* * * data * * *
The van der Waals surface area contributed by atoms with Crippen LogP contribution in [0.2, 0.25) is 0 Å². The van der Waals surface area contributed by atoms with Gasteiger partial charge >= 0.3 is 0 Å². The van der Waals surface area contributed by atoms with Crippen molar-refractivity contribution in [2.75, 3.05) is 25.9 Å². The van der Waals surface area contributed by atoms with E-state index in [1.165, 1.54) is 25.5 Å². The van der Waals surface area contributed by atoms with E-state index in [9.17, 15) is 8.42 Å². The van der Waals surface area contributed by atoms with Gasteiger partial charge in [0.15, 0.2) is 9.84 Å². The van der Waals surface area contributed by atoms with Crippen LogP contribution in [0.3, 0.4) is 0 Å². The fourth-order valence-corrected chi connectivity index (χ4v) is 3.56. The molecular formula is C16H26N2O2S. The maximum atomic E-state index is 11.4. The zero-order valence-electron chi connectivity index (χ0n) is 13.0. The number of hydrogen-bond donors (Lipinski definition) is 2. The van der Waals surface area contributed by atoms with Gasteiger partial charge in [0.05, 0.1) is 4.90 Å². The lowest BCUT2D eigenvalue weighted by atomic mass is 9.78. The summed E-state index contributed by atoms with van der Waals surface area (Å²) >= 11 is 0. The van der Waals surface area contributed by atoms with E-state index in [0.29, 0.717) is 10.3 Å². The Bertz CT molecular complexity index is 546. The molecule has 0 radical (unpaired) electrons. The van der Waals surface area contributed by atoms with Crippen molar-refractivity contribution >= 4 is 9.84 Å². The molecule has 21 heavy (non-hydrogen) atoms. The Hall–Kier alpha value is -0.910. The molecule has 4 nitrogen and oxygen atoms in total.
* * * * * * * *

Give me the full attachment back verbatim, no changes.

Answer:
The van der Waals surface area contributed by atoms with Crippen LogP contribution in [0.2, 0.25) is 0 Å². The van der Waals surface area contributed by atoms with Gasteiger partial charge >= 0.3 is 0 Å². The van der Waals surface area contributed by atoms with Crippen molar-refractivity contribution in [2.75, 3.05) is 25.9 Å². The van der Waals surface area contributed by atoms with E-state index in [1.165, 1.54) is 25.5 Å². The van der Waals surface area contributed by atoms with E-state index in [9.17, 15) is 8.42 Å². The van der Waals surface area contributed by atoms with Gasteiger partial charge in [0.15, 0.2) is 9.84 Å². The van der Waals surface area contributed by atoms with Crippen LogP contribution in [0.3, 0.4) is 0 Å². The fourth-order valence-corrected chi connectivity index (χ4v) is 3.56. The molecular formula is C16H26N2O2S. The maximum atomic E-state index is 11.4. The zero-order valence-electron chi connectivity index (χ0n) is 13.0. The number of hydrogen-bond donors (Lipinski definition) is 2. The van der Waals surface area contributed by atoms with Gasteiger partial charge in [0.05, 0.1) is 4.90 Å². The lowest BCUT2D eigenvalue weighted by atomic mass is 9.78. The summed E-state index contributed by atoms with van der Waals surface area (Å²) >= 11 is 0. The van der Waals surface area contributed by atoms with E-state index in [0.29, 0.717) is 10.3 Å². The Bertz CT molecular complexity index is 546. The molecule has 0 radical (unpaired) electrons. The van der Waals surface area contributed by atoms with Crippen molar-refractivity contribution >= 4 is 9.84 Å². The molecule has 21 heavy (non-hydrogen) atoms. The Hall–Kier alpha value is -0.910. The molecule has 4 nitrogen and oxygen atoms in total.